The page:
Psychology of Attraction: What Draws Us To Other People
If we stop for a moment to think about those points that attracted us to those people we love we would raise a big question: What brought us to our partner? What led us to friendship or romance? What helps us sustain these relationships?
We probably can’t respond to this very well because usually our affection flourishes without us even realizing it. However, social psychology gives us data on the psychological ingredients that promote attraction.
Three ingredients of the attraction formula
To understand the psychological chemistry that binds us to our people, we have three key ingredients that make us feel attracted to them, see them with clear eyes and feel emotionally close to them.
Proximity: friction makes the love
Before a relationship begins, it is imperative that two people sense one another in proximity. Being close to someone and feeling that they are present in our lives makes us feel a great appreciation for that person.
At least at the beginning, physical proximity is very important because it promotes a sense of familiarity and security that makes us feel comfortable with the people around us.
This emotional response is due the fact that we perceive what is familiar as safe, accessible and desirable. In other words, over time, the mere presence of our people makes us feel at home.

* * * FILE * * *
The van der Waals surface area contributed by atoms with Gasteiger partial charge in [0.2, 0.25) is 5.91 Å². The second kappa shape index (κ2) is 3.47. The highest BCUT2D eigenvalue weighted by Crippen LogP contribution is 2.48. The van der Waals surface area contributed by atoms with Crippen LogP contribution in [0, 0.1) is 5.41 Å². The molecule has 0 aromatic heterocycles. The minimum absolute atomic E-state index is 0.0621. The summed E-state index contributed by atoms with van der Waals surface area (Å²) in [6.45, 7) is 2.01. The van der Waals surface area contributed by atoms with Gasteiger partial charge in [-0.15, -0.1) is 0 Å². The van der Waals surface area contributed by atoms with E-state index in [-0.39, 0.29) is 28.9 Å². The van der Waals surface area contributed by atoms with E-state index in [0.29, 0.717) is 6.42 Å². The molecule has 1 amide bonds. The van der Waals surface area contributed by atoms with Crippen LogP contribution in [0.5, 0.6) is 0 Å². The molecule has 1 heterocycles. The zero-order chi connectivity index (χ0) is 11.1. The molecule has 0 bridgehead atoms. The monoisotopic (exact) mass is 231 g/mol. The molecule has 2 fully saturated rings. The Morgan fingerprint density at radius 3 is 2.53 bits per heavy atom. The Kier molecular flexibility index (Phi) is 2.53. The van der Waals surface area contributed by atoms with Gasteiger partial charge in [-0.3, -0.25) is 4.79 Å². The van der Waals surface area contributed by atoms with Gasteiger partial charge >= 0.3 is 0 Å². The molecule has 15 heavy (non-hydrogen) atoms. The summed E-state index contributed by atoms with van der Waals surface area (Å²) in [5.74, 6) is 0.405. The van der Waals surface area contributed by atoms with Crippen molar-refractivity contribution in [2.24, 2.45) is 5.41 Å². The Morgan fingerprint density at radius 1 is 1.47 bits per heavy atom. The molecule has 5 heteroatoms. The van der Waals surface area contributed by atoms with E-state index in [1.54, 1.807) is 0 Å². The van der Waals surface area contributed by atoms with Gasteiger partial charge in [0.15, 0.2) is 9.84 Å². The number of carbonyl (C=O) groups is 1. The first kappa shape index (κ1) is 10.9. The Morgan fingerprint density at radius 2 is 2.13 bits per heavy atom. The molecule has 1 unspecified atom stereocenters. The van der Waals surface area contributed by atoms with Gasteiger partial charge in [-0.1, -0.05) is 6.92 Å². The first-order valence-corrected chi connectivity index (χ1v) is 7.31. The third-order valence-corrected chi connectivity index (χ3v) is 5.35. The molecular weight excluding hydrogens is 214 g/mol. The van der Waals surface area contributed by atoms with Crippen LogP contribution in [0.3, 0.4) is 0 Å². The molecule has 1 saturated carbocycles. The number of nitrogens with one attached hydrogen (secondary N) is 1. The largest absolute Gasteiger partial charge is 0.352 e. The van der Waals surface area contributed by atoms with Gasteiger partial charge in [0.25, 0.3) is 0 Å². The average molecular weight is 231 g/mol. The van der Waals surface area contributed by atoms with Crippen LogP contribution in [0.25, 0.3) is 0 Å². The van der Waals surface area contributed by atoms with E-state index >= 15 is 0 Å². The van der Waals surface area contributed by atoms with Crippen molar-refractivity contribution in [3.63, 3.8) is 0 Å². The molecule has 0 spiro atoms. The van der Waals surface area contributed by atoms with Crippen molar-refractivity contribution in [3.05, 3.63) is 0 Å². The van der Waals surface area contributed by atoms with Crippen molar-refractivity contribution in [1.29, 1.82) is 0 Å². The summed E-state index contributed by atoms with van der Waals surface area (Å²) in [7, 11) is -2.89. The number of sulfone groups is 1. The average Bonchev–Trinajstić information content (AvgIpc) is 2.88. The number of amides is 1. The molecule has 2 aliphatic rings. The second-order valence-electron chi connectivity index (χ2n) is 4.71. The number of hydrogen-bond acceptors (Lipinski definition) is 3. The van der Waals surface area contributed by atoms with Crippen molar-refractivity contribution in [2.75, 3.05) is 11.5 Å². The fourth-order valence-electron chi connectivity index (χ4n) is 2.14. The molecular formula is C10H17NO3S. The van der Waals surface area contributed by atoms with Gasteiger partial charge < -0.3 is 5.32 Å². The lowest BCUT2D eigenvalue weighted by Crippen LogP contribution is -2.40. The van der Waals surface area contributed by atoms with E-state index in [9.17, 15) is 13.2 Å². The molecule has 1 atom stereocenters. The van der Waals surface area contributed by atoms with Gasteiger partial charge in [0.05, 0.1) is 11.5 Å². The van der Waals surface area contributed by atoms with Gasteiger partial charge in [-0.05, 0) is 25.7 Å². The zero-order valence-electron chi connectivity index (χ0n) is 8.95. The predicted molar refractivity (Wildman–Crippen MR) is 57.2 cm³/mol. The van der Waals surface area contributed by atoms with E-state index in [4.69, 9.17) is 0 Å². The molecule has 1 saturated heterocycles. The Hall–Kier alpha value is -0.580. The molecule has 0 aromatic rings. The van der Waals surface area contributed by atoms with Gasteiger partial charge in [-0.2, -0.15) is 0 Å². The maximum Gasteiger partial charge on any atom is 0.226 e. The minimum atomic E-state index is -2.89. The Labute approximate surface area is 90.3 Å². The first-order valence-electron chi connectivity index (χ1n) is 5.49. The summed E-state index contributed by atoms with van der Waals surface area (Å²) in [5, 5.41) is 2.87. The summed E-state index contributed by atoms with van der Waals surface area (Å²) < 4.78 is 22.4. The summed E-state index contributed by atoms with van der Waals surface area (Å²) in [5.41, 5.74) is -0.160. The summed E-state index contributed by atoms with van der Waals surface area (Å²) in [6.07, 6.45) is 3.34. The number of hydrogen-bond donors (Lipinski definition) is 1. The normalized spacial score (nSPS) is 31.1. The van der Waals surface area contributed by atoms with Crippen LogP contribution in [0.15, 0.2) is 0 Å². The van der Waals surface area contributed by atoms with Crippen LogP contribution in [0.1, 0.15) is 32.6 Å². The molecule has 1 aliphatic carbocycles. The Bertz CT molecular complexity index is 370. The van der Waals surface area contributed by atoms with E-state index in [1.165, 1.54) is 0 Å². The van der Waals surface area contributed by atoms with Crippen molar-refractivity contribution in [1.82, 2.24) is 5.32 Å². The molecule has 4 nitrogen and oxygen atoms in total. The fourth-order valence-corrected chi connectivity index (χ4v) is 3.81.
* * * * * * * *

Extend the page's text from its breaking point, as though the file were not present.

Physical attraction: beginning to love someone and seeing them as more beautiful
But it is not only the physical and emotional closeness that we welcome. There is a need for the combination of other ingredients such as physical attraction to create the delicious recipe for the union of two souls.
There are many experiments that reveal that this is something much more superficial: appearance. It can be disconcerting, but the appearance of others affects us during our first moment with someone. This is because by means of appearance we tend to predict or assess how happy, sensitive and socially equipped the people are. In this sense, the more physical attraction we detect, the better psychological qualities we attribute to them (we call this the halo effect).
This may seem unfair, but not all the assessments about this fact are. Why? The more we get to know a person, the fewer physical imperfections we point out; physical attractiveness increases for us over time.
Thus, as Shakespeare wrote in A Midsummer Night’s Dream, “Love looks not with the eyes but with the mind.”
Similarities encourage attraction
As is often noted correctly, love lasts longer when two people share many things in common and not only love each other. We tend to make friends with our acquaintances when we begin to get to know each other and feel that we share some common ground.
Thinking, feeling and being interested in a similar way unites us. However, as we all know, it is impossible to agree on everything.
Of course, proximity, attractiveness and similarity are not the only ingredients that help us form a beautiful relationship. We also like the people who like us (especially if we have a negative self-image).
In order develop essential love when get together with someone, we need certain intangible ingredients, a mixture of yearnings, feelings and good energy. This is undoubtedly the secret ingredient and only recipe for a bond between two people.